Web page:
NASA's Cassini spacecraft will work hard to the very end.
Cassini will plummet into Saturn's atmosphere early Friday morning (Sept. 15), ending its epic 13-year stint at the ringed planet with a bang. But before that happens, the probe will snap its dying image — a photograph of the precise spot where Cassini will meet its fate — send home any stored data remaining in its memory, rotate its science instruments toward Saturn's onrushing air and its antenna toward Earth, and begin streaming real-time data back home.
Cassini's final chapter began with its last Titan flyby, on Monday (Sept. 11), which gave the probe the nudge it needed to head toward Saturn. [Cassini's Saturn Crash 2017: How to Watch Its 'Grand Finale']
"The Titan flyby was just close enough and just the right orientation to seal Cassini's fate," Cassini program manager Earl Maize, of NASA's Jet Propulsion Laboratory (JPL) in Pasadena, California, said during a news conference Wednesday (Sept. 13).
Following the plan
Cassini is being driven into Saturn's atmosphere to ensure that the probe doesn't contaminate the moons Titan and Enceladus — both of which may be capable of supporting life — with microbes from Earth. The spacecraft is nearly out of fuel, so mission managers wanted to dispose of Cassini safely while they still had control of it.
While the bulk of the commands for Cassini's final hours were sent 10 weeks ago, a few last-minute tweaks were uploaded on Wednesday at 6:53 a.m. EDT (1053 GMT; 3:53 a.m. PDT), JPL's Michael Staab told Space.com. As "Cassini Ace," or person on point, Staab is one of the engineers who monitor and communicate with the spacecraft from the mission control room at JPL.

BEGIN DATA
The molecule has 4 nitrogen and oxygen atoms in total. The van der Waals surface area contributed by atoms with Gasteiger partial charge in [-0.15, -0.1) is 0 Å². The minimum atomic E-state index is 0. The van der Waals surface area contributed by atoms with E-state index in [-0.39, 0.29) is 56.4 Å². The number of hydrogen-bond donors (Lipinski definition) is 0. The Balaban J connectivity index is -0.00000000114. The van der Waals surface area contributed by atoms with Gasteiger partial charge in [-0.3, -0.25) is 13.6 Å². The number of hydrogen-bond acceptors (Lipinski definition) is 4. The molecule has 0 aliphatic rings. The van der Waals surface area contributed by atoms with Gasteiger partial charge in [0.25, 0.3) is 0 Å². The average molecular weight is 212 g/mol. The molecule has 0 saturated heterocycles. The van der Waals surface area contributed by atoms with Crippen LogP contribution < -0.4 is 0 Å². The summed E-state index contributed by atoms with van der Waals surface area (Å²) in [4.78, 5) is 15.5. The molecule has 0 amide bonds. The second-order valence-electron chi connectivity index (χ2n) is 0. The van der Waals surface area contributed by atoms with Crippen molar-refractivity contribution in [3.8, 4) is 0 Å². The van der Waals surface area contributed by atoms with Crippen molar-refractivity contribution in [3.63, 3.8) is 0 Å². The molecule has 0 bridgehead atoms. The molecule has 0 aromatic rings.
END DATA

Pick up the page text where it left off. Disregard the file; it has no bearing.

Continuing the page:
Today (Sept. 14) at 3:58 p.m. EDT (1958 GMT; 12:58 p.m. PDT), Cassini will snap its final photo, targeting the patch of atmosphere where it will meet its fiery fate. (Cassini won't be taking photos during the actual death dive on Friday; information will be at a premium, and images would hog too much bandwidth, mission team members said.)
After taking that picture, the probe will slowly rotate, aiming its Ion and Neutral Mass Spectrometer (INMS) instrument toward Saturn and the antenna on its tail toward Earth.
If all goes well, Cassini will soon begin sending home the last of the information stored in its memory — a lengthy process that will begin at 5:45 p.m. EDT (2145 GMT; 2:45 p.m. PDT) today and end at 4:37 a.m. EDT (0837 GMT; 1:37 a.m. PDT) Friday morning.
"We will then reconfigure Cassini for its final transmissions," Maize said.
With its solid-state data recorder empty, Cassini will shift into what Maize called "bent-pipe" mode — all of the data flowing into the orbiter will be relayed to Earth almost immediately.
"It's essentially now a real-time instrument," Maize said. (It will still take each "packet" of transmitted data about 1 hour and 23 minutes to travel from Saturn to Earth, however.)
With INMS leading, Cassini will pierce Saturn's atmosphere, an area the spacecraft wasn't originally designed to explore.
"Cassini is not built for the atmosphere," Maize said. "We're a deep-vacuum kind of probe."